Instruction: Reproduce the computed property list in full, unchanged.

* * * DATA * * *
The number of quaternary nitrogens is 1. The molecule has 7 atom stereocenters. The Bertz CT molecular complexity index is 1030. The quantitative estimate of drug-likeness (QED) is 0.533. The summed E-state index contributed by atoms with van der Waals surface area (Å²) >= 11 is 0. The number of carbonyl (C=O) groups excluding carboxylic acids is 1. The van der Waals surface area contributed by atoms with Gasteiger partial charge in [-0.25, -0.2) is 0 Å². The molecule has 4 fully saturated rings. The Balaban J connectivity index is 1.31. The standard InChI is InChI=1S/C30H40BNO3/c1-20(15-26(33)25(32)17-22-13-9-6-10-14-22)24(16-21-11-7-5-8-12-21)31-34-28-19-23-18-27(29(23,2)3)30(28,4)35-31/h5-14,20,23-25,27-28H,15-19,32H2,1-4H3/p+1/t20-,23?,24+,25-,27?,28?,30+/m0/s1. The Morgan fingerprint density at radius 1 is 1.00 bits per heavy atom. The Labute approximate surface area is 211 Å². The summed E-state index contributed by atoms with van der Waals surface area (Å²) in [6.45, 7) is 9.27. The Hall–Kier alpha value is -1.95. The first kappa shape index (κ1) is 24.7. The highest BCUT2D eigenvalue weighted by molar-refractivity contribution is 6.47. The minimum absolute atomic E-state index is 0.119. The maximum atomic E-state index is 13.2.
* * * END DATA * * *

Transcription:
The number of quaternary nitrogens is 1. The molecule has 7 atom stereocenters. The Bertz CT molecular complexity index is 1030. The quantitative estimate of drug-likeness (QED) is 0.533. The summed E-state index contributed by atoms with van der Waals surface area (Å²) >= 11 is 0. The number of carbonyl (C=O) groups excluding carboxylic acids is 1. The van der Waals surface area contributed by atoms with Gasteiger partial charge in [-0.25, -0.2) is 0 Å². The molecule has 4 fully saturated rings. The Balaban J connectivity index is 1.31. The standard InChI is InChI=1S/C30H40BNO3/c1-20(15-26(33)25(32)17-22-13-9-6-10-14-22)24(16-21-11-7-5-8-12-21)31-34-28-19-23-18-27(29(23,2)3)30(28,4)35-31/h5-14,20,23-25,27-28H,15-19,32H2,1-4H3/p+1/t20-,23?,24+,25-,27?,28?,30+/m0/s1. The Morgan fingerprint density at radius 1 is 1.00 bits per heavy atom. The Labute approximate surface area is 211 Å². The summed E-state index contributed by atoms with van der Waals surface area (Å²) in [6.45, 7) is 9.27. The Hall–Kier alpha value is -1.95. The first kappa shape index (κ1) is 24.7. The highest BCUT2D eigenvalue weighted by molar-refractivity contribution is 6.47. The minimum absolute atomic E-state index is 0.119. The maximum atomic E-state index is 13.2.